Monday, March 3, 2014

Feelings About Labs

As general dentists, we enjoy a certain degree of autonomy with our work. When I perform a procedure, I like to oversee all aspects of it and therefore, take responsibility if anything goes wrong. I enjoy being in control of the situation and not relying on an outside party for help with this work.

For example, let’s say a patient comes in with a large class IV composite restoration that was done years ago. It is ugly and distracting, and they would like to know what can be done about it. My first thought almost always to redo the composite. Seems pretty logical, right? It would seem so, although not all dentists would go for this approach. I guess it just depends on what you are into. Some dentists like to spend hours trying to find accessory canals in second molars. My biggest practice time-drainer (but also my most enjoyable patient procedure) is contouring and polishing anterior composites.

What else can we do here? Another treatment option for this patient would be a crown (or veneer, depending on the amount of tooth structure present) to restore this tooth. Many dentists prefer this option because they just do their prep and leave the rest of the work to an outside party: the lab. In fact, many dentists will use their lab for just about anything. I recently went to a lecture by a well-known prosthodontist. Let’s just say he was anything but conservative in his treatment planning and was proudly showing off how he places the tiniest class I and II inlays I have ever seen. He LOVES using his lab.

When I send a case to the lab, this is where my loss of control comes in. Since starting to practice, I have dealt with a fair number of them. I like to experiment until I find the perfect match. The problem with labs, however, is that I have not yet found my perfect match. One day, I will get a back a perfectly fitting crown; the next one will come back with extremely overbuilt contacts that I have to spend time adjusting. For the most part though, I have begun to have better luck with single-unit posteriors. My anterior cases are a different story. Granted, I do not do as many of these cases, but the amount of revisions and back and forth messengering that goes into one case makes it seem like a number of different patients instead of just one.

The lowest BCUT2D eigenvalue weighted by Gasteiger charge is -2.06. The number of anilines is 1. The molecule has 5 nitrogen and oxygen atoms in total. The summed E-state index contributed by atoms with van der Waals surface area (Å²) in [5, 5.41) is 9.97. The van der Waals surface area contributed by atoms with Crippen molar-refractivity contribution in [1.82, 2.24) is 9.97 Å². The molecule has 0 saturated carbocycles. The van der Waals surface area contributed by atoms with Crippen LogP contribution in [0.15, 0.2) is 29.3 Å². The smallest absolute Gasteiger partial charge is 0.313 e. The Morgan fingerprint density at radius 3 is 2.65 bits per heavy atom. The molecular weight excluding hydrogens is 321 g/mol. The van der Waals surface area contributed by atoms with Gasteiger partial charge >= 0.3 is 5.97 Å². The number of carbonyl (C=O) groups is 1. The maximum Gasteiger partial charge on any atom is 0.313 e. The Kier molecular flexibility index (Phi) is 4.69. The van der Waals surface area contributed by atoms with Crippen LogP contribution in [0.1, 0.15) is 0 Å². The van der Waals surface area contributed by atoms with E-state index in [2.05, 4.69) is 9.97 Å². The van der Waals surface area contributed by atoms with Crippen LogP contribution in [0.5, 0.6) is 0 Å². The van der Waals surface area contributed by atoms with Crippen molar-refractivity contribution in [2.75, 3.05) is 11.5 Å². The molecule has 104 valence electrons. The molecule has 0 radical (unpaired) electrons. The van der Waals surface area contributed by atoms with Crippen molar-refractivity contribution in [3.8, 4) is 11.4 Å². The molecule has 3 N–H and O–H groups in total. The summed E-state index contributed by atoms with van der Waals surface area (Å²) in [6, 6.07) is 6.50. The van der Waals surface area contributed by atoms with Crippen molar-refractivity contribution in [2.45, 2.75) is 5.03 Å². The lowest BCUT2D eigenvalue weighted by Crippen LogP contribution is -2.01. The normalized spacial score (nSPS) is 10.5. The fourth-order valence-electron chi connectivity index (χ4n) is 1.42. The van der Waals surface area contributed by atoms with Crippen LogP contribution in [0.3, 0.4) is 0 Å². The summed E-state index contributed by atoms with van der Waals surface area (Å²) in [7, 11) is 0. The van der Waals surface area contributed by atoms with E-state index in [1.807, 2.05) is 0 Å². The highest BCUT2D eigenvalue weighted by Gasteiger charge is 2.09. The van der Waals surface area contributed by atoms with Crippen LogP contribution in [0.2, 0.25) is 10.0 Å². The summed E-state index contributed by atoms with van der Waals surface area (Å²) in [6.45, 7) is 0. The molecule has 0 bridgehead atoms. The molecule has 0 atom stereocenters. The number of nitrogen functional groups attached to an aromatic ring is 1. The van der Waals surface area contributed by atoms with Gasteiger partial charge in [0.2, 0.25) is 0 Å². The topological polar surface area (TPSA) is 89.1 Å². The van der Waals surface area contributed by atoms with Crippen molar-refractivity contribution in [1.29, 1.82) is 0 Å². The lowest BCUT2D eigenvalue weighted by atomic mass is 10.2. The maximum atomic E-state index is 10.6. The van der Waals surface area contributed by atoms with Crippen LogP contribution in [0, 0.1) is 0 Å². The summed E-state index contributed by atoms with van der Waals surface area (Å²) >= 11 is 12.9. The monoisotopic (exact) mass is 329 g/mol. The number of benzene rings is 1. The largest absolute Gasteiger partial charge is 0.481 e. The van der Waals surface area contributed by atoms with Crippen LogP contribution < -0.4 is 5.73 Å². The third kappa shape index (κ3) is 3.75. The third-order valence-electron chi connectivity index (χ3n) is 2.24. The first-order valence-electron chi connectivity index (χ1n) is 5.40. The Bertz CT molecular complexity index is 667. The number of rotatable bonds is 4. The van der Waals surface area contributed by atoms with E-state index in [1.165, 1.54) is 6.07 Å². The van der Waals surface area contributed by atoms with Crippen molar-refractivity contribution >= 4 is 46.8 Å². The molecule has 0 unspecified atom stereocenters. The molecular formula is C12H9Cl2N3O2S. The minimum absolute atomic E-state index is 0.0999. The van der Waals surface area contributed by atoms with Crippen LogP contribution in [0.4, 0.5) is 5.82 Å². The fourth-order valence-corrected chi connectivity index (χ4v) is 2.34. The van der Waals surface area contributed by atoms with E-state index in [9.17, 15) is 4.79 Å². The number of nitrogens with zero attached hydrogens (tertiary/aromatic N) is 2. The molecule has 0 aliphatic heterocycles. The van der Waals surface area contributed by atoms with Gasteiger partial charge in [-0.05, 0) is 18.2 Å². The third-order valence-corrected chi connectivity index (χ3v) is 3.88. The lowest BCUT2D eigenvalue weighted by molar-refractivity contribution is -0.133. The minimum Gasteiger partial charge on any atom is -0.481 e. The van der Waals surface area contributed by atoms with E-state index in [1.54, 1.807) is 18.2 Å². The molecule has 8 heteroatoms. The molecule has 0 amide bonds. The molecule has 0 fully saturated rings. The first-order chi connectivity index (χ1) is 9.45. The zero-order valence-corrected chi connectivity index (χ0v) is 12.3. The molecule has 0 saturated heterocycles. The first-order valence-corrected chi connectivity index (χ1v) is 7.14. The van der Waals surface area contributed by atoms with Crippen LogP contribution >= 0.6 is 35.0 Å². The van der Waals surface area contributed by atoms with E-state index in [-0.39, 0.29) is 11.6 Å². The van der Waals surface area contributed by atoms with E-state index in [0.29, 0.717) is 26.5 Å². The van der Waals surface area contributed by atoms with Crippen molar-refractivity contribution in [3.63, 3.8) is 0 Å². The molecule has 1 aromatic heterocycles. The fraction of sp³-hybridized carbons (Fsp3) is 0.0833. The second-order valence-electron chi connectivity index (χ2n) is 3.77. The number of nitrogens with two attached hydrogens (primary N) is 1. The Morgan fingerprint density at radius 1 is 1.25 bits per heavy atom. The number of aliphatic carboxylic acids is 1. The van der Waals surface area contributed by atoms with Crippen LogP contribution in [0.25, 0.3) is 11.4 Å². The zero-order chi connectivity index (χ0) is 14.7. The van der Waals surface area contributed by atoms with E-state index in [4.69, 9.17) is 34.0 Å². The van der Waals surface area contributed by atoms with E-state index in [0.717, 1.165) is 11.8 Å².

Who is to blame when you get a case back, and it is not what you expected? Keep in mind that you have a disappointed patient in your chair, eager to toss those temporary veneers in the garbage in favor of new shiny permanent ones. It is easy to blame the lab, but you also have to look at yourself and what you could have done. Where your impressions and instructions perfect? Did you miss something? One of the best dentists I know that I really admire said not to cement something in unless it is perfect. I know perfection is not a reality, but I mostly try to follow this guideline instead of desperately trying to adjust a case to make it fit when it seems off at first glance (or try-in).

When you and your lab finally come together and create that perfect smile for your patient, your feelings of hate and frustration instantly vanish, replaced by those of love and admiration. Your patient is happy, and you are ecstatic not to have to make another provisional as well as take yet another impression. However, the memories remain. When that next patient comes in asking about veneers, you start second guessing if you should use that lab again or try another one that will deliver that perfect set of veneers for you on the first try with no adjustments. The color will be amazing, the margins will be indistinguishable. I am starting to realize that this dream of mine is some sort of juvenile myth that I will be chasing for a number of years until I realize that it likely does not exist.

I was watching one of Dr. Frank Spear’s lectures online, and he was discussing permanently cementing a case. He showed photos of his temporaries, and compared them to the final crowns that he received from his lab. Guess what. They were not identical. He mentioned that he always makes adjustments to his final veneers or crowns because, as a lab tech, it is impossible to perfectly duplicate the final shape and contours of your temporaries. You will always have to adjust the occlusion slightly. That is when the light bulb finally went off. If Frank Spear cannot get his lab, which I am sure is amazing, to prevent him from touching those final crowns with a bur, then I really need to calm down.